Our findings underscore that the relative priority of climate change and health among SHAs does not align with the magnitude of the existential threat, and that lack of political support may further disincentivize or inhibit climate and health program implementation [18]. Prior qualitative and survey research of state and local health officials have also consistently found that, while officials identify climate change as a serious problem, it is not among their top priorities [8, 15, 21]. Furthermore, a 2010 survey of Environmental Health Directors (EHDs) at local, state, and territorial public health agencies in the U.S. explored their environmental attitudes, including knowledge and beliefs surrounding climate change impacts and actions [22]. The researchers received 194 full survey responses from across the U.S. over a four-week period and found a relationship between the political views of EHDs and their environmental attitudes, pertinent because of the individual influence EHDs maintain over public health policy more broadly, and more specifically with the development and implementation of climate change adaptation programs and activities [22]. Our survey supports previous findings that political and public support for climate adaptation, or lack thereof, can make or break SHA engagement in climate and health activities. As one focus group participant without a CHP said, “unfortunately, public support may not always be there for us as well, which can cause some issues in reaching out for such issues as climate change and funding and support for that.”

The structure of state and federal governments, which are often fragmented and organized into specialized policy areas, has been shown to be inconducive to robust and effective climate adaptation strategy [23], and that more interagency and external collaboration may help SHAs incorporate climate adaptation into existing activities more effectively [15, 21, 24]. Accordingly, SHAs may consider developing resources to promote collaborations with external partners for climate and health work, including those based at academic institutions and professional associations.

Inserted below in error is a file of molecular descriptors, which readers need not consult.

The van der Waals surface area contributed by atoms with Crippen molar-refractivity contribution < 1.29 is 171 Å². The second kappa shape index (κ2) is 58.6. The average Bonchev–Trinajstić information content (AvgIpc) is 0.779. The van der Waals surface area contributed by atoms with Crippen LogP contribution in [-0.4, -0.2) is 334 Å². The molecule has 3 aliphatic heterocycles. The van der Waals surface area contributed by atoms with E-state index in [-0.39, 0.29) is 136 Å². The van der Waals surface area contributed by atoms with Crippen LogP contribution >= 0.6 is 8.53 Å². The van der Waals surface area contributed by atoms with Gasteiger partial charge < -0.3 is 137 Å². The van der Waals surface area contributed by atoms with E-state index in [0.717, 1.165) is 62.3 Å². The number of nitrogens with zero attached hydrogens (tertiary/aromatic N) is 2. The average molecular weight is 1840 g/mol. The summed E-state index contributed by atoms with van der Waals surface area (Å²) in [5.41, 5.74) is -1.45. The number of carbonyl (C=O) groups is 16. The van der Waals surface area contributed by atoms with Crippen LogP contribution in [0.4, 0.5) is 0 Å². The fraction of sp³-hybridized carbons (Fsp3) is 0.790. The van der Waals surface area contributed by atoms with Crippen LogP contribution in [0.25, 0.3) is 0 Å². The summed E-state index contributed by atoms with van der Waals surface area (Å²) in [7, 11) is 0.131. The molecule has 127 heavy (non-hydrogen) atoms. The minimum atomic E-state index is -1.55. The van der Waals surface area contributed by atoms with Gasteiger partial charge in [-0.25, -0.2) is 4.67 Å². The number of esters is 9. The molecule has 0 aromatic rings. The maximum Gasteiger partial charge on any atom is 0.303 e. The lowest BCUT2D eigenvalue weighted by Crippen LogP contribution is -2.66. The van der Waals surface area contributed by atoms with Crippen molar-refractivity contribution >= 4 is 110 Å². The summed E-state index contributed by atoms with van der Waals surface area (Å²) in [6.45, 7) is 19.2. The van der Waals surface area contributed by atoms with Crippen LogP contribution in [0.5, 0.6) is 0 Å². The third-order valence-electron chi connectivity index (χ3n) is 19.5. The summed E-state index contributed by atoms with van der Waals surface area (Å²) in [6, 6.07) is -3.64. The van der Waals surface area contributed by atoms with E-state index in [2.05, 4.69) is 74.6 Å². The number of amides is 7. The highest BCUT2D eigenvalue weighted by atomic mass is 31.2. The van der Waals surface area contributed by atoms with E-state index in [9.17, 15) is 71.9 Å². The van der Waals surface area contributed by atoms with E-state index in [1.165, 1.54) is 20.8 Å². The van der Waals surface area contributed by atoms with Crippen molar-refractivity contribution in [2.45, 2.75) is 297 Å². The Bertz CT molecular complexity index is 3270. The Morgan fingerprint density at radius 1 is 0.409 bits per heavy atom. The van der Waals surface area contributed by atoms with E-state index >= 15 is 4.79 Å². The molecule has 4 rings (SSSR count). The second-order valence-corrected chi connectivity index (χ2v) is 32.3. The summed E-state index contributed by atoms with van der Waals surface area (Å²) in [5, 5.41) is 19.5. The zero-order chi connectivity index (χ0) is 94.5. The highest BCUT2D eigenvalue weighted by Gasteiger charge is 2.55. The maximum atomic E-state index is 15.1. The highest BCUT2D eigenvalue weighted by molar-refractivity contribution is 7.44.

Our study lacked representation from health agencies in the U.S. territories and freely associated states, had a relatively small sample size, and had greater representation of SHAs with versus without CHPs, which may impact the generalizability of the results. Additionally, as the unit of analysis in our study is the focus group, we are unable to compare and contrast perspectives of individual study participants. Future research on this topic should seek out the perspectives of territorial health agencies to understand the unique challenges they face with the implementation of climate change and health programming.

While our study was undergoing peer review, the CFIR, which was originally developed in the context of health services research, was updated to reflect user feedback from its application in diverse settings [12, 13]. The update includes refinements to existing constructs and addition of new constructs [12]. Future research should explore how these new constructs, particularly critical incidents (“Large-scale and/or unanticipated events disrupt implementation and/or delivery of the innovation”) and local conditions (“Economic, environmental, political, and/or technological conditions enable the Outer Setting to support implementation and/or delivery of the innovation”), influence implementation of state-level climate and health programming [12].